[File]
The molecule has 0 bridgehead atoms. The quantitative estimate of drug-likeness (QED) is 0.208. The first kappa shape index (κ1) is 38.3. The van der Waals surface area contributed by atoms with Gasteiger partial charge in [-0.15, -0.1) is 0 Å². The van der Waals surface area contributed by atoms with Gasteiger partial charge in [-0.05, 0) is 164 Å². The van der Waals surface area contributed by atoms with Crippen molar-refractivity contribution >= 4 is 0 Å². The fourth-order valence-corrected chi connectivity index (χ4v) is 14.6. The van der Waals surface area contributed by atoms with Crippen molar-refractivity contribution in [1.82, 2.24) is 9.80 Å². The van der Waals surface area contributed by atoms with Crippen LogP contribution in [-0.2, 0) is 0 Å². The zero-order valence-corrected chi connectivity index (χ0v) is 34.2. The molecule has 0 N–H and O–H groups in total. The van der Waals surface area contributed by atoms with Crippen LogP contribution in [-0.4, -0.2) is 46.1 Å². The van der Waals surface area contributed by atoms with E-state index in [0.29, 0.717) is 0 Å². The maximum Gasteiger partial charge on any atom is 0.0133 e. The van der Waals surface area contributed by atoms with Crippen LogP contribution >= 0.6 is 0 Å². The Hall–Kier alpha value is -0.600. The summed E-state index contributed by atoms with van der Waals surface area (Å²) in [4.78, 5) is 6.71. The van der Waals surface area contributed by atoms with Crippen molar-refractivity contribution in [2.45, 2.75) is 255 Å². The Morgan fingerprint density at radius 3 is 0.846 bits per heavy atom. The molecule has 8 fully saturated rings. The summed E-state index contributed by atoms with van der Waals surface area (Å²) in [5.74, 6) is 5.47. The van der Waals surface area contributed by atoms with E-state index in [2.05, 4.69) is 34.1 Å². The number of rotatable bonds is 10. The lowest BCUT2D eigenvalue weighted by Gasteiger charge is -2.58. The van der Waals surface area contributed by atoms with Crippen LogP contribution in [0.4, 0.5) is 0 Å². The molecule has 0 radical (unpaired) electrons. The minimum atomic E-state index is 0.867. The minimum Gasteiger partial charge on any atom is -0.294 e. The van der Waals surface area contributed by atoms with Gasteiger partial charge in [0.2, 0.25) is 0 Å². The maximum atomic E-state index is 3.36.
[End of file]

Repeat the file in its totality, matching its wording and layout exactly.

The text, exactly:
The molecule has 0 bridgehead atoms. The quantitative estimate of drug-likeness (QED) is 0.208. The first kappa shape index (κ1) is 38.3. The van der Waals surface area contributed by atoms with Gasteiger partial charge in [-0.15, -0.1) is 0 Å². The van der Waals surface area contributed by atoms with Gasteiger partial charge in [-0.05, 0) is 164 Å². The van der Waals surface area contributed by atoms with Crippen molar-refractivity contribution >= 4 is 0 Å². The fourth-order valence-corrected chi connectivity index (χ4v) is 14.6. The van der Waals surface area contributed by atoms with Crippen molar-refractivity contribution in [1.82, 2.24) is 9.80 Å². The van der Waals surface area contributed by atoms with Crippen LogP contribution in [-0.2, 0) is 0 Å². The zero-order valence-corrected chi connectivity index (χ0v) is 34.2. The molecule has 0 N–H and O–H groups in total. The van der Waals surface area contributed by atoms with Crippen LogP contribution in [-0.4, -0.2) is 46.1 Å². The van der Waals surface area contributed by atoms with E-state index in [0.29, 0.717) is 0 Å². The maximum Gasteiger partial charge on any atom is 0.0133 e. The van der Waals surface area contributed by atoms with Crippen LogP contribution >= 0.6 is 0 Å². The Hall–Kier alpha value is -0.600. The summed E-state index contributed by atoms with van der Waals surface area (Å²) in [4.78, 5) is 6.71. The van der Waals surface area contributed by atoms with Crippen molar-refractivity contribution in [2.45, 2.75) is 255 Å². The Morgan fingerprint density at radius 3 is 0.846 bits per heavy atom. The molecule has 8 fully saturated rings. The summed E-state index contributed by atoms with van der Waals surface area (Å²) in [5.74, 6) is 5.47. The van der Waals surface area contributed by atoms with E-state index in [2.05, 4.69) is 34.1 Å². The number of rotatable bonds is 10. The lowest BCUT2D eigenvalue weighted by Gasteiger charge is -2.58. The van der Waals surface area contributed by atoms with Crippen LogP contribution in [0.4, 0.5) is 0 Å². The molecule has 0 radical (unpaired) electrons. The minimum atomic E-state index is 0.867. The minimum Gasteiger partial charge on any atom is -0.294 e. The van der Waals surface area contributed by atoms with Gasteiger partial charge in [0.2, 0.25) is 0 Å². The maximum atomic E-state index is 3.36.